5. That method seems to yield the best results (including an ASCII model name) - even on older computers where the BIOS is incapable of detecting or supporting the drive. I copied and pasted a chunk below from an IDE document I didn't know I had. If you have SCSI like me, the simple method is to load an ASPI driver from CONFIG.SYS. Both Adaptec and LSI drivers will scan the bus and list all devices by default. The hard but more interesting way is to program the SCSI host adapter card directly - get the data sheet/manual first. (Also, if you ever wondered why a proper SCSI driver consumes less CPU, the manual should be enlightening.) LSI53C1010 - PCI to Dual-Channel Ultra160 SCSI Controller Controller technical manual IDE doc quote follows... 5. Register Address Decoding The host addresses the drive with programmed I/O. Host address lines A0, A1, A2, chip select CS1FX- and CS3FX-, IOR- and IOW- address the disk registers. Host address lines A3...A9 generate the two chip selects: CS1FX- and CS3FX-. Chip select CS1FX- accesses the eight hard disk Command Block Registers. Chip select CS3FX- is valid during 8 bit transfers to/from the Control Block registers alternate status and Device Control, and drive address. The drive selects the primary or alternate command block addresses using address bit A7. (Note: What the above sentence means is that there is a provision for a primary host adapter at I/O address 1FX/3FX and a secondary host adapter at I/O adress 17X/37X. Each host adapter can have up to two hard drives MASTER/SLAVED off it). See below for a graphical explanation: HEX BINARY DESCRIPTION 1FX 0001 1111 XXXX Primary Command Registers 3FX 0011 1111 XXXX Primary Control Registers 17X 0001 0111 XXXX Alternate Command Registers 37X 0011 0111 XXXX Alternate Control Registers ^ | +--- Address bit A7 X means "don't care" i.e. X can be 0h, 1h, 2h, ..., Dh, Eh, Fh or 0b, 1b). Data bus lines D8...D15 are valid only when IOCS16- is active and the drive is transferring data. The transfer of ECC information occurs only on data bus lines D0...D7 and data bus lines D8...D15 are invalid during such transfer. 7. I/O Port Functions +----+------+------+---+---+---+----------------+---------------+ |Addr|-CS1FX|-CS3FX|SA2|SA1|SA0| Read (-IOR) | Write (-IOW) | +----+------+------+---+---+---+----------------+---------------+-----------+ | | 0 | 0 | X | X | X | ILLEGAL | ILLEGAL | <--+ | | | 1 | 1 | X | X | X | High Impedance | Not Used | Control | |3FX | 1 | 0 | 0 | X | X | High Impedance | Not Used | Block | |3FX | 1 | 0 | 1 | 0 | X | High Impedance | Not Used | Registers | |3F6 | 1 | 0 | 1 | 1 | 0 | Altern Status | Device Control| | | |3F7 | 1 | 0 | 1 | 1 | 1 | Drive Address | Not Used | <--+ | +----+------+------+---+---+---+----------------+---------------+-----------+ |1F0 | 0 | 1 | 0 | 0 | 0 | Data Port | Data Port | <--+ | |1F1 | 0 | 1 | 0 | 0 | 1 | Error Register | Precomp | | | |1F2 | 0 | 1 | 0 | 1 | 0 | Sector Count | Sector Count | Command | |1F3 | 0 | 1 | 0 | 1 | 1 | Sector Number | Sector Number | Block | |1F4 | 0 | 1 | 1 | 0 | 0 | Cylinder Low | Cylinder Low | Registers | |1F5 | 0 | 1 | 1 | 0 | 1 | Cylinder High | Cylinder High | | | |1F6 | 0 | 1 | 1 | 1 | 0 | Drive / Head | Drive / Head | | | |1F7 | 0 | 1 | 1 | 1 | 1 | Status | Command | <--+ | +----+------+------+---+---+---+----------------+---------------+-----------+ At power-up or after reset, the Command Block Registers are initialized to the following values: REGISTER VALUE 1F1 Error : 01 1F2 Sector Count : 01 1F3 Sector Number : 01 1F4 Cylinder Low : 00 1F5 Cylinder High : 00 1F6 Drive / Head : 00 ------------------------------------------------------------------------ 8. Register Descriptions 1F0: Read/Write: DATA PORT REGISTER All data transferred between the device data buffer and the host passes through this register. Also, the port to which the sector table is transferred during execution of the Format command. Transfers of ECC bytes during the execution of Read/Write Long commands are 8 bit transfers. 1F1: Read: ERROR REGISTER Contains status information about the last command executed by the drive. The contents of this register are valid only when the error bit (ERR) in the Status Register is set, except at drive power-up or at the completion of the drive's internal diagnostics, when the register contains a status code. When the error bit (ERR) is set, Error Register bits are interpreted as such: +-----+--------+-------------------------------------------------------------+ | BIT | Mnemon | Description | +-----+--------+-------------------------------------------------------------+ | 7 | BBK | Bad block mark detected in the requested sector's ID field | | 6 | UNC | Uncorrectable data error encountered | | 5 | | Not used | | 4 | IDNF | Requested sector's ID field not found | | 3 | | Not used | | 2 | ABRT | Command aborted due to drive status error or invalid command| | 1 | TK0NF | Track 0 not found during execution of Recalibrate command | | 0 | AMNF | Data address mark not found after correct ID field found | +-----+--------+-------------------------------------------------------------+ 1F1: Write: WRITE PRECOMPENSATION The drive ignores the write precompensation value passed by the host. 1F2: Read/Write: SECTOR COUNT REGISTER Defines the number of sectors of data to be transferred across the host bus, for the subsequent command. If the value in this register is zero, the sector count is 256 sectors. If the command executes successfully, the value in this register at command completion is zero. As each sector is transferred, the Sector Count register is decremented by one to reflect the number of sectors remaining to be transferred. If the command execution is not successful, this register contains the number of sectors that must be transferred to complete the original request. 1F3: Read/Write: SECTOR NUMBER REGISTER Contains the ID number of the first sector to be accessed by the subsequent command. The sector can be from one to the maximum number of sectors per track. See the command description for additional information about the contents of the Sector Number Register following command completion whether successful or unsuccessful. 1F4: Read/Write: CYLINDER LOW REGISTER Contains the eight low order bits of the starting cylinder address for any disk access. On multiple sector transfers that cross cylinder boundaries, this register is updated at the end of the command to reflect the current cylinder number. The least significant bits of the cylinder address are loaded into the cylinder low register. 1F5: Read/Write: CYLINDER HIGH REGISTER Contains the eight high order bits of the starting cylinder address for any disk access. On multiple sector transfers that cross cylinder boundaries, this register is updated at hte end of the command to reflect the current cylinder number. The most significant bits of the cylinder address are loaded into the cylinder high register. 1F6: Read/Write: DRIVE/HEAD REGISTER Contains the drive ID number and its head number for any disk access. The contents of the Drive/Head Register are defined on execution of the Initialize Drive Parameters command. The bits are defined as follows: +-----+----------+---------------------------------------------------------+ | BIT | Mnemonic | Description | +-----+----------+---------------------------------------------------------+ | 7 | Reserved | Always one. | | 6 | Reserved | Always zero. | | 5 | Reserved | Always one. | | 4 | DRV | 0 to select primary drive, 1 to select secondary drive. | | 3 | HS3 | MSB of head number. | | 2 | HS2 | | | 1 | HS1 | | | 0 | HS0 | LSB of head number. | +-----+----------+---------------------------------------------------------+ Upon command completion this register is updated to refplect the head number currently selected. 1F7: Read: STATUS REGISTER Contains information about the status of the drive and controller. The contents of this register are updated at the completion of each command. When the busy bit is set, no other bits in the Command Block Registers are valid. When the busy bit is not set, the information in the Status Register and Command Block Registers is valid. +-----+----------+----------------------------------------------------------+ | BIT | Mnemonic | Description | +-----+----------+----------------------------------------------------------+ | 7 | BUSY | Busy bit. Set by the controller logic of the drive when | | | | ever the drive has access to and the host is locked out | | | | of the Command Block Registers. Set under the following | | | | conditions: | | | | o Within 400 nsec after the negation of RESET or after | | | | SRST is set in the Device Control Register. After a | | | | reset it is recomended that BUSY be set no more than | | | | 30 seconds. | | | | o Within 400 nsec of a host write to the Command | | | | Register with a Recalibrate, Read Long, Read Buffer, | | | | Read, Read Verify, Initialize Drive Parameters, Seek | | | | Identify Drive, or Execute Drive Diagnostic command. | | | | o Within 5 microseconds following the transfer of 512 | | | | bytes of data during the execution of a Write, Write | | | | Buffer or Format Track command; or 512 bytes of data | | | | and the appropriate number of ECC bytes during the | | | | execution of a Write Long command. | | | | When BUSY is set no Command Block Register can be | | | | written too and a read of any Command Block Register | | | | returns the contents of the Status Register. | | | | | | 6 | DRDY | Drive Ready bit. Indicates that the drive is ready to | | | | accept commands. When and error occurs, this bit stays | | | | unchanged until the host reads the Status Register then | | | | again indicates that hte drive is ready. On power up, | | | | this bit should be cleared and should remain cleared | | | | until the drive is up to speed and ready to accept a | | | | command. | | | | | | 5 | DWF | Drive Write Fault bit. When an error occurs, this bit | | | | remains unchanged until the host reads the Status | | | | Register, then again indicates the current write fault | | | | status. | | | | | | 4 | DSC | Drive Seek Complete bit. This bit is set when a seek | | | | operation is complete and the heads are settled over a | | | | track. When an error occurs, this bit remains unchanged | | | | until the host reads the Status Register, then again it | | | | indicates the current seek complete status. | | | | | | 3 | DRQ | Data Request bit. When set it indicates that the drive | | | | is ready to transfer a word or byte of data between the | | | | host and the data port. | | | | | | 2 | CORR | Corrected Data bit. When a correctable data error has | | | | been encountered and the data has been corrected, this | | | | bit is set. This condition does not terminate a multi | | | | sector read operation. | | | | | | 1 | INDEX | Index bit. Set when the index mark is detected once per | | | | disk revolution. | | | | | | 0 | ERROR | Error bit. When set indicates that the previous command | | | | ended in an error. The other bits in the Error Register | | | | and Status Register contain additional information about | | | | the cause of the error. | +-----+----------+----------------------------------------------------------+ 1F7: Write: COMMAND REGISTER When the host request a command it is transferred to the hard drive through an eight bit code written to the command register. As soon as the drive receives a command in its command register, it begins execution of the command. The following table lists the commands in alphabetical order and the parameters for each executable command: +--------+---------------------------------+-----------------+ | Command| Command Description | Parameters Used | | Code | | PC SC SN CY DH | +--------+---------------------------------+-----------------+ | 98h @ | Check Power Mode | V D | | E5h @ | Check Power Mode (same as 98h) | V D | | 90h | Execute Drive Diagnostic | D+ | | 50h | Format Track | V V | | ECh @ | Identify Drive | D | | 97h @ | Idle | V D | | E3h @ | Idle (same as 97h) | V D | | 95h @ | Idle Immediate | D | | E1h @ | Idle Immadiate (same as 95h) | D | | 91h | Initialize Drive Parameters | V V | | E4h @ | Read Buffer | D | | C8h @ | Read DMA With Retry | >> Unknown << | | C9h @ | Read DMA | >> Unknown << | | C4h @ | Read Multiple | V V V V | | 20h | Read Sectors With Retry | V V V V | | 21h | Read Sectors | V V V V | | 22h | Read Long With Retry | V V V V | | 23h | Read Long | V V V V | | 40h | Read Verify Sectors With Retry | V V V V | | 41h | Read Verify Sectors | V V V V | | 1Xh | Recalibrate | D | | 7Xh | Seek | V V | | EFh @ | Set Features | V D | | C6h @ | Set Multiple Mode | V D | | 99h @ | Set Sleep Mode | D | | E6h @ | Set Sleep Mode (same as 99h) | D | | 96h @ | Standby | V D | | E2h @ | Standby (same as 96h) | V D | | 94h @ | Standby Immediate | D | | E0h @ | Standby Immediate (same as 94h) | D | | 8Xh | Vendor Unique | >> Unknown << | | 9Ah | Vendor Unique | >> Unknown << | | C0h | Vendor Unique | >> Unknown << | | C1h | Vendor Unique | >> Unknown << | | C2h | Vendor Unique | >> Unknown << | | C3h | Vendor Unique | >> Unknown << | | F5h | Vendor Unique | >> Unknown << | | F6h | Vendor Unique | >> Unknown << | | F7h | Vendor Unique | >> Unknown << | | F8h | Vendor Unique | >> Unknown << | | F9h | Vendor Unique | >> Unknown << | | FAh | Vendor Unique | >> Unknown << | | FBh | Vendor Unique | >> Unknown << | | FCh | Vendor Unique | >> Unknown << | | FDh | Vendor Unique | >> Unknown << | | FEh | Vendor Unique | >> Unknown << | | FFh | Vendor Unique | >> Unknown << | | E8h @ | Write Buffer | D | | CAh @ | Write DMA With Retry | >> Unknown << | | CBh @ | Write DMA | >> Unknown << | | C5h @ | Write Multiple | V V V V | | E9h @ | Write Same | >> Unknown << | | 30h | Write Sectors With Retry | V V V V | | 31h | Write Sectors | V V V V | | 32h | Write Long With Retry | V V V V | | 33h | Write Long | V V V V | | 3Ch @ | Write Verify | V V V V | +--------+---------------------------------+-----------------+ KEY FOR SYMBOLS IN ABOVE TABLE: PC Register 1F1: Write Precompensation SC Register 1F2: Sector Count SN Register 1F3: Sector Number CY Register 1F4+1F5: Cylinder low + high DH Register 1F6: Drive / Head @ These commands are optional and may not be supported by some drives. D Only DRIVE parameter is valid, HEAD parameter is ignored. D+ Both drives execute this command regardless of the DRIVE parameter. V Indicates that the register contains a valid paramterer. Commands with >> Unknown << Parameters are not described in this document. If a parameter is blank, then the command does not require the contents of that register. 3F6: Read: Alternate Status Register Contains the same information as the Status Register in the Command Block. Reading the Alternate Status Register does not imply an interrupt acknowledge from the host or clear a pending interrupt. See the description of the Status Register above for a definition of bits in this register. 3F6: Write: Device Control Register The bits in the Device Control Register are lister in the table below: +-----+----------+----------------------------------------------------------+ | BIT | Mnemonic | Description | +-----+----------+----------------------------------------------------------+ | 7 | Reserved | | | 6 | Reserved | | | 5 | Reserved | | | 4 | Reserved | | | 3 | 1 | Always set. | | 2 | SRST | Host Software Reset bit. When this bit is set the drive | | | | is held reset. If two drives are daisy chained on the | | | | interface, this bit resets both drives simultaneously. | | | | | | 1 | nIEN | Drive Interrupt Enable bit. The enable bit for the drive | | | | interrupt to the host. When nIEN is 0 or the drive is | | | | selected the host interrupt signal INTRQ is enabled | | | | through a tri state buffer to the host. When nIEN is 1 | | | | or the drive is not selected the host interrupt signal | | | | INTRQ is in a hig himpedance state regardless of the | | | | presence or absence of a pending interrupt. | | | | | | 0 | 0 | Always clear. | +-----+----------+----------------------------------------------------------+ 3F7: Read: Drive Address Register This port returns the drive select and head select addresses for the drive currently selected. The Drive Address bits are listed in the table below: +-----+----------+------------------------------------------------------+ | BIT | Mnemonic | Description | +-----+----------+------------------------------------------------------+ | 7 | HiZ | This bit is in high impedance when read. | | 6 | nWTG | Write Gate bit. When a write to the hard drive is in | | | | progress, nWTG is 0 | | 5 | nHS3 | Negated MSB of head number | | 4 | nHS2 | | | 3 | nHS1 | | | 2 | nHS0 | Negated LSB of head number. | | 1 | nDS1 | Drive 1 Select bit. When 0, Drive 1 is selected. | | 0 | nDS0 | Drive 0 Select bit. When 0, Drive 0 is selected. | +-----+----------+------------------------------------------------------+ ------------------------------------------------------------------------ 9. Command Descriptions The drive decodes and executes commands loaded into the Command Register. In applications involving two hard drives, both drives receive all commands but only the selected drive executes commands. The recommended procedure for executing a command on the selected drive is: 1. Wait for drive to clear BUSY. 2. Load required parameters in the Command Block Registers. 3. Activate the Interrupt Enable (nIEN) bit. 4. Wait for drive to set DRDY. 5. Write the command code to the Command Register. Execution of the command begins as soon as the drive loads the Command Block Register. The remainder of this section describes the function of each command. 90h: Execute Drive Diagnostic Performs internal diagnostic tests implemented by the drive. Drive 0 sets BUSY within 400 nsec of the receipt of the command. If Drive 1 is present: o Both drives execute diagnostics. o Drive 0 waits up to 5 seconds for Drive 1 to assert PDIAG- o If Drive 1 does not assert PDIAG-, indicatinf a failure, Drive 0 appends 80h with its own diagnostic status. o If the host detects a Drive 1 diagnostic failure when reading Drive 0 status it sets the DRV bit then reads the Drive 1 status. If Drive 1 is not present: o Drive 0 reports only its own diagnostic results. o Drive 0 clears BUSY and generates an interrupt. If Drive 1 fails diagnostics, Drive 0 appends 80h with its own diagnostic status and loads that code in the Error Register. If Drive 1 passes its diagnostics or no Drive 1 is present, Drive 0 appends 00h with its own diagnostic status and loads that in the Error Register. The Diagnostic Code written to the Error Register is a unique 8 bit code as listed below. +------+----------------------------------+ | Code | Description | +------+----------------------------------+ | 01 | No error detected. | | 02 | Formatter device error. | | 03 | Sector buffer error. | | 04 | ECC circuitry error. | | 05 | Controller microprocessor error. | | 8X | Drive 1 failed. | +------+----------------------------------+ 50h: Format Track The track address is specified in the Sector Count Register. When the drive accepts this command, it sets the DRQ bit then waits for the host to fill the sector buffer. When the buffer is full, the drive clears DRQ, sets BUSY and begins command execution. ECh: Identify Drive This command enables the host to receive paramater information from the drive. When the host issues this command, the drive sets BUSY, stores the required parameter information in the sector buffer, sets DRQ and generates an interrupt. The host then reads the information from the sector buffer. The table below defines the words stored in the buffer. All reserved fields should be zeros. +-------+-----------------------------------------------------------------+ | Word | Description | +-------+-----------------------------------------------------------------+ | 00h | Bit mapped general configuration information. True when bit set | | | Bit 15: Reserved for non magnetic drives. &nbs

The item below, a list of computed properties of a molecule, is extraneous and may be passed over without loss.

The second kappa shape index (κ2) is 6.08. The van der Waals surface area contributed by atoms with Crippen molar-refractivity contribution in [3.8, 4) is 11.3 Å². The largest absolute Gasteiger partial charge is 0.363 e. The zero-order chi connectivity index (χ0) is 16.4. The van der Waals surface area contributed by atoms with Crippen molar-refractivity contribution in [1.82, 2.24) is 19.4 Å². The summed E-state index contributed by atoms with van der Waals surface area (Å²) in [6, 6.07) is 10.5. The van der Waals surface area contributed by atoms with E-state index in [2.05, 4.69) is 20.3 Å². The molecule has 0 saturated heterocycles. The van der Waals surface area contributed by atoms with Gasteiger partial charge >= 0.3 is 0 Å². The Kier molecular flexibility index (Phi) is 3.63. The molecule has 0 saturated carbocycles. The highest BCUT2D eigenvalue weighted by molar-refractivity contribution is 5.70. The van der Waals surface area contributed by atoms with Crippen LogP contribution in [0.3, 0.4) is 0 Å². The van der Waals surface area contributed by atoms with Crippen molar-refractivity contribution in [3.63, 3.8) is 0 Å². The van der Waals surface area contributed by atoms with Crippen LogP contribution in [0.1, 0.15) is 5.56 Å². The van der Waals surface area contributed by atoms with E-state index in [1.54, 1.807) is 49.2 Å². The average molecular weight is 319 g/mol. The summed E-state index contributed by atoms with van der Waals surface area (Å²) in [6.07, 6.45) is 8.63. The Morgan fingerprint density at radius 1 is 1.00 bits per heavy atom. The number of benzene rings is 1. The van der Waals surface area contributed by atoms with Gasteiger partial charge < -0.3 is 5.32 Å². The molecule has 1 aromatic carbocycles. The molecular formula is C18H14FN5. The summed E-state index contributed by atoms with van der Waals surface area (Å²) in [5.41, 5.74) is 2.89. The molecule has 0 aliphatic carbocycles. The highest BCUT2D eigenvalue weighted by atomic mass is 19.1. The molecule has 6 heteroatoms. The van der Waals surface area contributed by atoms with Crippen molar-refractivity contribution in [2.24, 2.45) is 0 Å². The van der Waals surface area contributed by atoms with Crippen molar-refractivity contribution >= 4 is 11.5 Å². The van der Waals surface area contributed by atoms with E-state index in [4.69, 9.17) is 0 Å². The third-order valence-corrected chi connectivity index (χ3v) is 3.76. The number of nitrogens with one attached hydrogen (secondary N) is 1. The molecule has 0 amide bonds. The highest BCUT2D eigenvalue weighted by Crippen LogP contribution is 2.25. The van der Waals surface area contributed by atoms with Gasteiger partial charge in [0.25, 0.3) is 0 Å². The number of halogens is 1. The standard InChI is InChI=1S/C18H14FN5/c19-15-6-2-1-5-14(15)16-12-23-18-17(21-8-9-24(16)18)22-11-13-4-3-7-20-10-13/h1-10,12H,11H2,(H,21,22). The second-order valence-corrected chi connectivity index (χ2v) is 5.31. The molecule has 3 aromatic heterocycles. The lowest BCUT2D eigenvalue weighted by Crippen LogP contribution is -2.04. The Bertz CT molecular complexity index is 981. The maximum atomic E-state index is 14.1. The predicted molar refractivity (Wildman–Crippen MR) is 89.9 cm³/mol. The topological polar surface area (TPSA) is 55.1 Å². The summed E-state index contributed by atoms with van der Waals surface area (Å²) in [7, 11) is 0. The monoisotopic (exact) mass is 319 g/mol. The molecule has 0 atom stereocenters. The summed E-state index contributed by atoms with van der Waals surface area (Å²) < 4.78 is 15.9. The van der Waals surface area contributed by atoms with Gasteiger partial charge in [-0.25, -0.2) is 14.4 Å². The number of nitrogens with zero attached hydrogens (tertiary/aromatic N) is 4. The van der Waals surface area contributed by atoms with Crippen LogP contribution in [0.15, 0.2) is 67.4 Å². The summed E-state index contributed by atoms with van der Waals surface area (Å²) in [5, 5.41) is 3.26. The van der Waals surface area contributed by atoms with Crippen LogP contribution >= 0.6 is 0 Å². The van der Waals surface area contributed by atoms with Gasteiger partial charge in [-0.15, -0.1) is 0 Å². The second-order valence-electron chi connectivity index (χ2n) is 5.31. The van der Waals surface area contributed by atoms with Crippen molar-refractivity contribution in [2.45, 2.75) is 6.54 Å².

6. I will try this test page. But I can already tell that download is great and upload is nearly zero. Transmitted (not received) packets are generally much larger and much more frequent while uploading. I suspect that may be triggering the symptoms, so it might be a good idea to check the networking parameters very carefully. That's where a registry backup might come in handy. Also, the statistics generated by "netstat -s" might provide some clue. Another exciting experiment is to check for the same problem in a different operating system, or a different W98 install. If that works well, it's a very likely to be a config issue. Otherwise, the problem is external to your PC. No. What registry should be backed up regarding the internet? Surely you know that Win95+ is in the habit of storing all sorts of stuff in the registry... not just your credit card number and your mother's maiden name, but also details about hardware configuration and TCP/IP parameters! I would have loved to. But I started writing this script after and indirectly, because I had this problem. Ideally, one would always have a recent and trusted backup make comparisons against, or failing that, a collection of MD5 or SHA hashes,, but as we all know, such items are never there for you when you need them. So here's a quick&dirty trick I often use instead, and which usually helps: C:\>find -ctime -5 ... list of files "created" (or at least "changed") ..... within the past 5 days C:\>find -time -2 ... list of files "modified"... "find" is the DJGPP (32-bit DOS) port of the GNU clone of the essential Unix "find" utility. Get it from any DJGPP mirror site or from my VAX: Yes they both use the same physical device: an USB D-Link200. It worked very well before with the same device. A-ha! That explains it! You're using one of those cheap rubbish USB devices, mass-produced for the "consumer" market! Try upgrading to a real router from Cisco, Foundry, or Juniper Networks, and upgrade your Internet connection to fibre - at least 100 Mbps. Tell us whether the problems persist. Mostly kidding about that... however, you should verify that it's not the modem's fault. Try it on a different machine, for instance. The hardware deficiencies of USB are most probably not responsible for your upload difficulties... but I can't resist the opportunity for a side note: a few days ago learned about one more USB "feature": you can connect two computers with a regular serial cable, a parallel cable, an Ethernet cable, a Firewire cable or even with a SCSI-cable, but you had better not attempt such a connection with an USB cable unless you're willing to risk damaging your hardware. The reason is that "there can be only one" - one host/master/controller/whatever node - on an USB bus. For connecting two hosts (e.g. two computers), you need a middle man (or "bridge") to make them get along. (Take a look at this site for information on not only USB, but many other interfaces too: ) In the case of Windows 98 and USB, theree is a lot to be said, but I'll try to resist the temptation an just mention NTKERN.VXD. Although it's a genuine native Win/386/3.x/9x VxD kernel module, the functionality it implements is alien and poorly debugged - just barely enough NT-emulation to fool USB, Firewire and other "WDM" drivers to run.